From documents reported so far, it appears that especially in the midst of the 2008 financial crisis many banks understated their reported Libor rates. People began to use the Libor rate as a proxy for understanding each bank’s health, which explains why a bank might report a lower rate than their real borrowing cost. No CEO wants others to view their bank as vulnerable. If no one will lend to a given financial institution, it will soon have to shut down. (See Lehman Brothers for example.)

As a consumer, this chicanery might actually be good news. If your loan agreement ties your interest rate to an understated Libor rate, you aren’t charged as much as you should be. You win; your lender loses. That is a zero-sum game. Holy financial boondoggle, Batman, the banks screwed themselves? Well, for sure they screwed those brethren not able to offset the losses from preternaturally lowered Libor rates. However, some banks have trading arms that take financial positions on (among other things) the movement of Libor rates. If you knew the rates weren’t going to move as much as the economics of the time suggested, perhaps you’d be a wee bit tempted to place a bet given your inside knowledge.

Perish the thought anyone in the financial industry might use inside information. The fools who took the other side of the Libor bets thought they knew better—but what does that say about them when someone like me, a simple retiree with a bit of time on his hands, was convinced the banks were not reporting accurate figures.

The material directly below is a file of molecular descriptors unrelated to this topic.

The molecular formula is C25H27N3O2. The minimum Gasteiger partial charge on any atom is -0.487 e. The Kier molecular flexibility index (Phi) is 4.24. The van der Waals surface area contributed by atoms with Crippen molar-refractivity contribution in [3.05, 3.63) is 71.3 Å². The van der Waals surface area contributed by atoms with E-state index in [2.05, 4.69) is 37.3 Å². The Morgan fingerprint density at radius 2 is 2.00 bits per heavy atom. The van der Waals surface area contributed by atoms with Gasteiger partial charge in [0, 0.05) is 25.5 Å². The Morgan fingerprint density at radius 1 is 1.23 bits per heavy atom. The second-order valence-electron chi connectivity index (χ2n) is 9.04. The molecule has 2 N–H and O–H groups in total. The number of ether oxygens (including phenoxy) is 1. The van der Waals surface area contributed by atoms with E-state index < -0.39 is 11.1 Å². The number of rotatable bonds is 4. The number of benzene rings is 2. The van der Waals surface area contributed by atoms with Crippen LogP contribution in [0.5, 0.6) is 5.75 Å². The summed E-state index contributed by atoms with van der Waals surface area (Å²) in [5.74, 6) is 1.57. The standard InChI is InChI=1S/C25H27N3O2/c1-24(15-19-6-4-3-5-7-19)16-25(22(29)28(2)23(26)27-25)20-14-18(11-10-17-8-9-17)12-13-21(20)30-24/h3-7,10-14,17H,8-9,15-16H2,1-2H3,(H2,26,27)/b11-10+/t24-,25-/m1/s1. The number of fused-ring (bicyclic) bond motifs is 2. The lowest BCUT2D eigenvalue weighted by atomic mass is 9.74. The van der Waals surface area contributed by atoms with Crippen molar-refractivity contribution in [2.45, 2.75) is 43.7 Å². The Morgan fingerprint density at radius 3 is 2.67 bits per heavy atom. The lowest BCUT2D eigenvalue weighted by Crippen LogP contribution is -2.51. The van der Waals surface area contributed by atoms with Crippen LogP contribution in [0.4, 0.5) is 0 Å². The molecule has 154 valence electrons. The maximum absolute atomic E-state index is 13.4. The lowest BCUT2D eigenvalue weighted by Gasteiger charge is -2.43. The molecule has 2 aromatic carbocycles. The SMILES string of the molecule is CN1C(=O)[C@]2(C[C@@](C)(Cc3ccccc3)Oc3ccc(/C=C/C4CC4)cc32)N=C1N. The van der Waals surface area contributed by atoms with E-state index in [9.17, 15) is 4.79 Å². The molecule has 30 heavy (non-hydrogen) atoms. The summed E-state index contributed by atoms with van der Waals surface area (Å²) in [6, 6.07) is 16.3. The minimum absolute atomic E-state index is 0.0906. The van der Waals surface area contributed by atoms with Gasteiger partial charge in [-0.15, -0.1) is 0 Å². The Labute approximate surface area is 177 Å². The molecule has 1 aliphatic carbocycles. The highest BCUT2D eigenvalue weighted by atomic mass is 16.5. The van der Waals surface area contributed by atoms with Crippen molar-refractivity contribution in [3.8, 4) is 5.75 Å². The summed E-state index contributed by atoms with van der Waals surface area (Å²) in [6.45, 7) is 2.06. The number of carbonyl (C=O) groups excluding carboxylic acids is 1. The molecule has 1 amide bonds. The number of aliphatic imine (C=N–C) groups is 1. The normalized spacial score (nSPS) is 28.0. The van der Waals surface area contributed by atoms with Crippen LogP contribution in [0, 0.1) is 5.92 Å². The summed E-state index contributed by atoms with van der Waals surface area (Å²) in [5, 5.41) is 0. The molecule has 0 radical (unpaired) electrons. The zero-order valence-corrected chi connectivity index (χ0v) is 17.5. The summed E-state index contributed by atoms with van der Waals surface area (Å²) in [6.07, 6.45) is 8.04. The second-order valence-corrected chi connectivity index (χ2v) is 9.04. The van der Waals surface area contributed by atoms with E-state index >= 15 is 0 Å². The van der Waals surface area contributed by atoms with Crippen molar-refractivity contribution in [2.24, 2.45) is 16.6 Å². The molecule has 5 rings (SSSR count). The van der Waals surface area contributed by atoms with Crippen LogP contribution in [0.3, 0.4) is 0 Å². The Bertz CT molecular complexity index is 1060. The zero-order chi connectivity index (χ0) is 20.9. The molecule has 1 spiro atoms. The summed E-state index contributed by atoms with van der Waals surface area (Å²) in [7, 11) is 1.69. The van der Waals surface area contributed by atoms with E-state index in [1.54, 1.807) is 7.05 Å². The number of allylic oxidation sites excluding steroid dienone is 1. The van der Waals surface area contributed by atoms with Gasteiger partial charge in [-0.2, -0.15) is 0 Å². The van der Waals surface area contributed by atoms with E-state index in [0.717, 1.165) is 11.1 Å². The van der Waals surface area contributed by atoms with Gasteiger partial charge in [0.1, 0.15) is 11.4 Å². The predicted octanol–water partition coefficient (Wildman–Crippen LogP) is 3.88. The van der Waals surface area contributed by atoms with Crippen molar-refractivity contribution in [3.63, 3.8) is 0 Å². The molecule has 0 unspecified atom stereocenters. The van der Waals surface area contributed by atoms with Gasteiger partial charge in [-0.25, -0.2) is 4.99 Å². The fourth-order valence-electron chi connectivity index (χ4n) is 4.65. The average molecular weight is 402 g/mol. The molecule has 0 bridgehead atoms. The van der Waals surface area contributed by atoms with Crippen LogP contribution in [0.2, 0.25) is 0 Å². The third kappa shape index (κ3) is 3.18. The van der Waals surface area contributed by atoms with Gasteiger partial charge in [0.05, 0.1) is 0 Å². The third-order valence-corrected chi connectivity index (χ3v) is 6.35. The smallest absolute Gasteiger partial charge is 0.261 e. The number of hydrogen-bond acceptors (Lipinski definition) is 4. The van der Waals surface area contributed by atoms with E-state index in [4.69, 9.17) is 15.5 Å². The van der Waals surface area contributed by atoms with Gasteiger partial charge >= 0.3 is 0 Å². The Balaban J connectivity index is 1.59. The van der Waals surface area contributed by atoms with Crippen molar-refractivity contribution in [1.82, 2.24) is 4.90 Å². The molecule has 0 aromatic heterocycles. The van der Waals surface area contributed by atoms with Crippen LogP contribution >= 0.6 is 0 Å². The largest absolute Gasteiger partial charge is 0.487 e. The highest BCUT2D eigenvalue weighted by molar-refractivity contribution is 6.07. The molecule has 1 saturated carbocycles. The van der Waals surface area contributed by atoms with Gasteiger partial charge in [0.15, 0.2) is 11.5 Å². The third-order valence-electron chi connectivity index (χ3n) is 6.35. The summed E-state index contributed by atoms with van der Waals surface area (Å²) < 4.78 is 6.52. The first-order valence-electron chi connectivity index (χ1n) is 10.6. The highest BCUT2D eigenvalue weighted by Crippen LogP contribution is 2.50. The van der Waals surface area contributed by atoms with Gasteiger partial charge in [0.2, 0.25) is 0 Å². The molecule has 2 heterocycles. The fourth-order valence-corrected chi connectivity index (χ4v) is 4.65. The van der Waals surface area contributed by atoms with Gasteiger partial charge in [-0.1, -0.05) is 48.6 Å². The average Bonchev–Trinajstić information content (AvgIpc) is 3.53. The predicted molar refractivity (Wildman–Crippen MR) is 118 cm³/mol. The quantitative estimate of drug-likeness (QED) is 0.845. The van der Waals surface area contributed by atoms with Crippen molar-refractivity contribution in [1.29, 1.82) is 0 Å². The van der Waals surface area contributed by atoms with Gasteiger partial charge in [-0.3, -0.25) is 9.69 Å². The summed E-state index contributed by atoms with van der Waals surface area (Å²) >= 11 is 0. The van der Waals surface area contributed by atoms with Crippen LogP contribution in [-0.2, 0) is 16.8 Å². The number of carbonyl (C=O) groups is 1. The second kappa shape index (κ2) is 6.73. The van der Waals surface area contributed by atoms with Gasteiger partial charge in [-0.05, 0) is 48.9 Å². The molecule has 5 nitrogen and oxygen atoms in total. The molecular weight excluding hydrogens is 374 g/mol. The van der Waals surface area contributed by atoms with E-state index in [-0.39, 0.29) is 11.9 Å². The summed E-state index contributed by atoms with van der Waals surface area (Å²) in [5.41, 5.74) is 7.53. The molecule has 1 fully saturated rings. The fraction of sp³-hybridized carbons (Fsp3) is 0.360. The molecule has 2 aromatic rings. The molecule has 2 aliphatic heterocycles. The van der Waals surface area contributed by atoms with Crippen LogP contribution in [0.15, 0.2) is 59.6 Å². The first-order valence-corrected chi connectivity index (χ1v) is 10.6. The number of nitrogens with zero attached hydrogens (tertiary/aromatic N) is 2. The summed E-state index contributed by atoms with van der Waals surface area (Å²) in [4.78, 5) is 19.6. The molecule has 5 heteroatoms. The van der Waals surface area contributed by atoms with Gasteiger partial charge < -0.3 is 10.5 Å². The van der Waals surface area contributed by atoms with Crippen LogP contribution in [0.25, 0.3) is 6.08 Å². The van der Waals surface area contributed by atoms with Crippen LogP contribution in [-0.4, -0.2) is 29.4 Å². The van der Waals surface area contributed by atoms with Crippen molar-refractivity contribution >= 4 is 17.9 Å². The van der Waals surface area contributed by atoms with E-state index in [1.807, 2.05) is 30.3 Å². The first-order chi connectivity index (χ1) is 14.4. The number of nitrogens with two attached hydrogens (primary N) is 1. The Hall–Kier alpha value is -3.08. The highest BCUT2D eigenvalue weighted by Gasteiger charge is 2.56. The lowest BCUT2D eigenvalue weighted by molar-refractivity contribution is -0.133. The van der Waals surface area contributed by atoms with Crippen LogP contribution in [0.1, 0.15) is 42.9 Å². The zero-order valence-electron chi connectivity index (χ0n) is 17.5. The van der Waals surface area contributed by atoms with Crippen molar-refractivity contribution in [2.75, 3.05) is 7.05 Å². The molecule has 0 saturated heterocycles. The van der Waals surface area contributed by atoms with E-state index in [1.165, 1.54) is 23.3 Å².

As individuals we need to keep in mind that we should never invest in something we don’t understand. That includes not investing money with someone who buys and sells financial instruments you don’t understand—it’s just as likely they don’t understand those financial instruments either. As further proof, just look at the hedging operation that has already cost JP Morgan Chase billions and they haven’t completely unwound their position.

As usual, the lawyers will make out the best since they represent both sides of all suits (and they have already started over the Libor mess) and always figure a way to be paid.

Oh, and if you want a way to fix the problem of the phantom reporting, here’s my solution. Forget about publishing an expected rate. Have the banker boys tell us the highest rate they actually paid during the last 12-hours. There might be a bit of a lag in the data, but we can audit the results and put behind bars those who lie. Which would you prefer, fresh lies no more than 30-minutes old or half-day-old truths? I’ll take the truth, thank you.

~ Jim